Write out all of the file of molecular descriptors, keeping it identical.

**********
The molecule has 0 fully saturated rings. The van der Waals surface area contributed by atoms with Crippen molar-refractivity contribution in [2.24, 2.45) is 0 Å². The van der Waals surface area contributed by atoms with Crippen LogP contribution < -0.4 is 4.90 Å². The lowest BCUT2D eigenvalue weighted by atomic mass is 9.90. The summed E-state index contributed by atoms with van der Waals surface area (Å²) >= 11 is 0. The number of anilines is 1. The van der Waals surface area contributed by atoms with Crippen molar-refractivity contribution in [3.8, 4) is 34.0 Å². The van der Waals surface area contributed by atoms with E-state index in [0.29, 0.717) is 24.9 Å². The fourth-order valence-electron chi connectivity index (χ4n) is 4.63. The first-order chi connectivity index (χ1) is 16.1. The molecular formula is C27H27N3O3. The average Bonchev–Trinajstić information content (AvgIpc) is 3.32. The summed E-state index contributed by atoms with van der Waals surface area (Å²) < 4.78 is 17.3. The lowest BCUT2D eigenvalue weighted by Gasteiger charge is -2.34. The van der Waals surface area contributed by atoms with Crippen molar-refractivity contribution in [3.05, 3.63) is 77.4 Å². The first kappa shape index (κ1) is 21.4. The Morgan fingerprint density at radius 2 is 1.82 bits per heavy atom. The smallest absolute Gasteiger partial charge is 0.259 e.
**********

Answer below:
The molecule has 0 fully saturated rings. The van der Waals surface area contributed by atoms with Crippen molar-refractivity contribution in [2.24, 2.45) is 0 Å². The van der Waals surface area contributed by atoms with Crippen LogP contribution < -0.4 is 4.90 Å². The lowest BCUT2D eigenvalue weighted by atomic mass is 9.90. The summed E-state index contributed by atoms with van der Waals surface area (Å²) >= 11 is 0. The number of anilines is 1. The van der Waals surface area contributed by atoms with Crippen molar-refractivity contribution in [3.8, 4) is 34.0 Å². The van der Waals surface area contributed by atoms with E-state index in [0.29, 0.717) is 24.9 Å². The fourth-order valence-electron chi connectivity index (χ4n) is 4.63. The first-order chi connectivity index (χ1) is 16.1. The molecular formula is C27H27N3O3. The average Bonchev–Trinajstić information content (AvgIpc) is 3.32. The summed E-state index contributed by atoms with van der Waals surface area (Å²) < 4.78 is 17.3. The lowest BCUT2D eigenvalue weighted by Gasteiger charge is -2.34. The van der Waals surface area contributed by atoms with Crippen molar-refractivity contribution in [3.05, 3.63) is 77.4 Å². The first kappa shape index (κ1) is 21.4. The Morgan fingerprint density at radius 2 is 1.82 bits per heavy atom. The smallest absolute Gasteiger partial charge is 0.259 e.